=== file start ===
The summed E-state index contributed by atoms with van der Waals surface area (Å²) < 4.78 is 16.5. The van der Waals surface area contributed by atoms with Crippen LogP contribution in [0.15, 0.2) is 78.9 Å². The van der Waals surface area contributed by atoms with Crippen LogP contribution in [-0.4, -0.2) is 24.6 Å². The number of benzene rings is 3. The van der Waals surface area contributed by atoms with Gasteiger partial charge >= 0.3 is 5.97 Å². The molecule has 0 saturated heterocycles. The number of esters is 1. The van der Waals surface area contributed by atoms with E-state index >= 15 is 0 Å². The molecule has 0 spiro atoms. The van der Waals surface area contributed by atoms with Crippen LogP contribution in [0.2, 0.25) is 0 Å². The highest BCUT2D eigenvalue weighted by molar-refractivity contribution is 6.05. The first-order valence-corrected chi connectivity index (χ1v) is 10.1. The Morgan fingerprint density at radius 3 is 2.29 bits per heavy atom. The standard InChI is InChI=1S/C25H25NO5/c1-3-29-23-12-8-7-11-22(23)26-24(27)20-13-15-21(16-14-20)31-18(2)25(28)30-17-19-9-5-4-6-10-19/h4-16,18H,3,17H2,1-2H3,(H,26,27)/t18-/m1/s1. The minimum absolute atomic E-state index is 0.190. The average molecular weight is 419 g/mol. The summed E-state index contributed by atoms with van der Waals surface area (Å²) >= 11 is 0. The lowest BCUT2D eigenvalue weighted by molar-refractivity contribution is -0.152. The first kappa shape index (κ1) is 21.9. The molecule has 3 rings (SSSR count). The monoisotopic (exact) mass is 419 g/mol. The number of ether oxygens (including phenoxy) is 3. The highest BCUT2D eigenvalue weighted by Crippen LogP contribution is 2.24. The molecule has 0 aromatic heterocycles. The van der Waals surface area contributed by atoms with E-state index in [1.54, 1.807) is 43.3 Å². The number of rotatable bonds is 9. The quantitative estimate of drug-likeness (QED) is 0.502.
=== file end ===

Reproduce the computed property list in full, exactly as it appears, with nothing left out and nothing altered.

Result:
The summed E-state index contributed by atoms with van der Waals surface area (Å²) < 4.78 is 16.5. The van der Waals surface area contributed by atoms with Crippen LogP contribution in [0.15, 0.2) is 78.9 Å². The van der Waals surface area contributed by atoms with Crippen LogP contribution in [-0.4, -0.2) is 24.6 Å². The number of benzene rings is 3. The van der Waals surface area contributed by atoms with Gasteiger partial charge >= 0.3 is 5.97 Å². The molecule has 0 saturated heterocycles. The number of esters is 1. The van der Waals surface area contributed by atoms with E-state index >= 15 is 0 Å². The molecule has 0 spiro atoms. The van der Waals surface area contributed by atoms with Crippen LogP contribution in [0.2, 0.25) is 0 Å². The highest BCUT2D eigenvalue weighted by molar-refractivity contribution is 6.05. The first-order valence-corrected chi connectivity index (χ1v) is 10.1. The Morgan fingerprint density at radius 3 is 2.29 bits per heavy atom. The standard InChI is InChI=1S/C25H25NO5/c1-3-29-23-12-8-7-11-22(23)26-24(27)20-13-15-21(16-14-20)31-18(2)25(28)30-17-19-9-5-4-6-10-19/h4-16,18H,3,17H2,1-2H3,(H,26,27)/t18-/m1/s1. The minimum absolute atomic E-state index is 0.190. The average molecular weight is 419 g/mol. The summed E-state index contributed by atoms with van der Waals surface area (Å²) >= 11 is 0. The lowest BCUT2D eigenvalue weighted by molar-refractivity contribution is -0.152. The first kappa shape index (κ1) is 21.9. The molecule has 3 rings (SSSR count). The monoisotopic (exact) mass is 419 g/mol. The number of ether oxygens (including phenoxy) is 3. The highest BCUT2D eigenvalue weighted by Crippen LogP contribution is 2.24. The molecule has 0 aromatic heterocycles. The van der Waals surface area contributed by atoms with E-state index in [1.54, 1.807) is 43.3 Å². The number of rotatable bonds is 9. The quantitative estimate of drug-likeness (QED) is 0.502.